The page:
I disagree with most of your points.
- Unity's documentation isn't perfect, but its better than most of the stuff I've had to deal with in the past.
- The documentation usually tells you if something is going to negatively impact performance in a significant way. But it is hard to measure these things when so many people use them so many different ways. Unity Pro comes with a profiler which can be used to test the performance of things, if you want to go that route.
- Performance wise, the component architecture allows you to get rid of all of the crap you don't need, so it is usually fast enough for the vast majority of people's needs. You are right that data and logic aren't strictly separated. Unity's workflow often puts data in a file or in the scene, but it isn't so much tied directly to the code.
- I don't think that the easy stuff is harder (I've found that some other engines do it much worse). But, for 2D, I may agree with you. Unity was originally designed as a 3D engine and then 2D was sort of an afterthought. Having said that, some of the 2D tools are great to work with, but some of the 3D things may get in the way.
You generally want to avoid highly coupled components, but sometimes it is unavoidable. If you want to get a better feel in how to make more generic-use components, check out some of the stuff on the asset store and look into how they are designed. You can't really learn how to design something for a new application in a single sitting; it requires playing around with other people's stuff first to see how they tackled various problems.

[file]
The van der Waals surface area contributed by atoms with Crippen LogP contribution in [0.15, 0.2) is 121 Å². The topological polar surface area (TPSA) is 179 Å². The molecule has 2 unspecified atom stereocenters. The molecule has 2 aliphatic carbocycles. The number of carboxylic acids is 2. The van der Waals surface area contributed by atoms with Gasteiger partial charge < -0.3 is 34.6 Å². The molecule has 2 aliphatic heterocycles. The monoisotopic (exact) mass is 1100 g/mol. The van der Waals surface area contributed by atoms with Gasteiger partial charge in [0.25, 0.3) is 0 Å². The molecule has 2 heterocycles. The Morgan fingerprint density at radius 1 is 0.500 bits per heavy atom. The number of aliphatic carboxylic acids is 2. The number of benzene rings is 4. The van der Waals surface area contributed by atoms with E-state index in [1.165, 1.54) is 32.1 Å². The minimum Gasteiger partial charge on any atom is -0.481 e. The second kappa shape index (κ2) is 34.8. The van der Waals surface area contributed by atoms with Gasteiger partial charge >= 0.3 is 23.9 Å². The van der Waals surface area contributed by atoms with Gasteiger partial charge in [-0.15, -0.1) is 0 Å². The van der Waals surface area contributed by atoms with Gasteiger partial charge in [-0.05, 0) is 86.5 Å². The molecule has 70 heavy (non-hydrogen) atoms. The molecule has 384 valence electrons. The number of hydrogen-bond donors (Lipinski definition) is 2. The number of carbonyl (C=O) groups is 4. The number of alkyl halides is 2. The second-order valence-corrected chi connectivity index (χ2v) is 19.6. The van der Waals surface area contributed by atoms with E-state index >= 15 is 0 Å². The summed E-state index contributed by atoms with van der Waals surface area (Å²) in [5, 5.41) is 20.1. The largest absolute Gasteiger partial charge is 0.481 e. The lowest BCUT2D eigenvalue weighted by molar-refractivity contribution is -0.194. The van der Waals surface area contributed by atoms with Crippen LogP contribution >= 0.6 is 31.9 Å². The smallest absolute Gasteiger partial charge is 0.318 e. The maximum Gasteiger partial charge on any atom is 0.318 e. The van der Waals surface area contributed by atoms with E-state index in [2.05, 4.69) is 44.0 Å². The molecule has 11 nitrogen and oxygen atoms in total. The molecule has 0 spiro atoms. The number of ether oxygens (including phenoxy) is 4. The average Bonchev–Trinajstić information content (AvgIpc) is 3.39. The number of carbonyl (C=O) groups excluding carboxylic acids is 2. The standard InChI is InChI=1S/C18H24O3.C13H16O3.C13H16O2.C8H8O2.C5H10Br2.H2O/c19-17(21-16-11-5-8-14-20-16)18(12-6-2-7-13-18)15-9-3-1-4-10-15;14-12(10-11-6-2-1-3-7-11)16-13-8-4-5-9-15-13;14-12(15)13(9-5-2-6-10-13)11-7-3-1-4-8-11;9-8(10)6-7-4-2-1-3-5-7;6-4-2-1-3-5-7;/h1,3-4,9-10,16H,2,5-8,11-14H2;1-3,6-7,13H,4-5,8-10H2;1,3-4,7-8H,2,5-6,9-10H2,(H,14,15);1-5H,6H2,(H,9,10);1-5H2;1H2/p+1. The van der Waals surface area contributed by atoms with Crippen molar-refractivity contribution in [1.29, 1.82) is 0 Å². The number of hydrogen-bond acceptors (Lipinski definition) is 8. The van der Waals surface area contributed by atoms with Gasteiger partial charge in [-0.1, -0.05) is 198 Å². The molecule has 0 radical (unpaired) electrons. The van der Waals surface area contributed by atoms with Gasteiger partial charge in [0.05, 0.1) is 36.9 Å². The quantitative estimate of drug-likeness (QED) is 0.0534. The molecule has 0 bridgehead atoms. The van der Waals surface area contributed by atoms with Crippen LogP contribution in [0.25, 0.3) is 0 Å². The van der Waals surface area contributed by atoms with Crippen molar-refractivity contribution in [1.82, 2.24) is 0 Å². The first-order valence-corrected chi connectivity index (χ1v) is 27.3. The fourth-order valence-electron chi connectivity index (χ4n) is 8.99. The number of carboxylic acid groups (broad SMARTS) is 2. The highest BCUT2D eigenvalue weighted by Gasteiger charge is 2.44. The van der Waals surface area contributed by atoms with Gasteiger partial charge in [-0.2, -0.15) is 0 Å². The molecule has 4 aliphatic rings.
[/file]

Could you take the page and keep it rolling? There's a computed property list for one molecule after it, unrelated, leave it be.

It really comes down to what sort of game you want to make. In terms of performance, Unity should not be a problem with 2D (unless you are doing some seriously niche graphics processing). I'd spend less time worrying about performance and more time trying to find tools that are in you price range and work well with your workflow.
Btw Libgdx, SDL and XNA are all APIs, not engines. They will give you much more flexibility, but will take a lot more time to learn and get anything finished. If you're absolutely set on not using Unity, some alternatives are Cocos2D, GameMaker, Love, Torque, Godot, RPG Maker, the list goes on and on.